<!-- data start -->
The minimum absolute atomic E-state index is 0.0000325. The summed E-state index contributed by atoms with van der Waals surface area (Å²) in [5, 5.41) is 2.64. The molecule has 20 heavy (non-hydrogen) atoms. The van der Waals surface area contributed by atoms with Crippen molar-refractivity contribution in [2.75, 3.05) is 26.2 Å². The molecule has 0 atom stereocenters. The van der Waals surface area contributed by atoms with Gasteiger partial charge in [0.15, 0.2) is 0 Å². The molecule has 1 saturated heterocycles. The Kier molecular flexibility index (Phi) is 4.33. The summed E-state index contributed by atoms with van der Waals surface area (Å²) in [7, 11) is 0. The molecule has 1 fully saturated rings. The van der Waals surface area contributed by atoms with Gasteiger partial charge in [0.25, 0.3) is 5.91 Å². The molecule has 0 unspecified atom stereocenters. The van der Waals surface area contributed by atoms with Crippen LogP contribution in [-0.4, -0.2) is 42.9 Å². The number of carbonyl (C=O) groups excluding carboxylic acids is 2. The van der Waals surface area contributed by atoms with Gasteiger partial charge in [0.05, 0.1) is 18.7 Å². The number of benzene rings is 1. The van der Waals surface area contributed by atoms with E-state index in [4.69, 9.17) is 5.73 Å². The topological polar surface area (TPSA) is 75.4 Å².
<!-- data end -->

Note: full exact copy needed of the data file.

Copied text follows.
The minimum absolute atomic E-state index is 0.0000325. The summed E-state index contributed by atoms with van der Waals surface area (Å²) in [5, 5.41) is 2.64. The molecule has 20 heavy (non-hydrogen) atoms. The van der Waals surface area contributed by atoms with Crippen molar-refractivity contribution in [2.75, 3.05) is 26.2 Å². The molecule has 0 atom stereocenters. The van der Waals surface area contributed by atoms with Gasteiger partial charge in [0.15, 0.2) is 0 Å². The molecule has 1 saturated heterocycles. The Kier molecular flexibility index (Phi) is 4.33. The summed E-state index contributed by atoms with van der Waals surface area (Å²) in [7, 11) is 0. The molecule has 1 fully saturated rings. The van der Waals surface area contributed by atoms with Gasteiger partial charge in [0.25, 0.3) is 5.91 Å². The molecule has 0 unspecified atom stereocenters. The van der Waals surface area contributed by atoms with Crippen LogP contribution in [-0.4, -0.2) is 42.9 Å². The number of carbonyl (C=O) groups excluding carboxylic acids is 2. The van der Waals surface area contributed by atoms with Gasteiger partial charge in [0.05, 0.1) is 18.7 Å². The number of benzene rings is 1. The van der Waals surface area contributed by atoms with E-state index in [4.69, 9.17) is 5.73 Å². The topological polar surface area (TPSA) is 75.4 Å².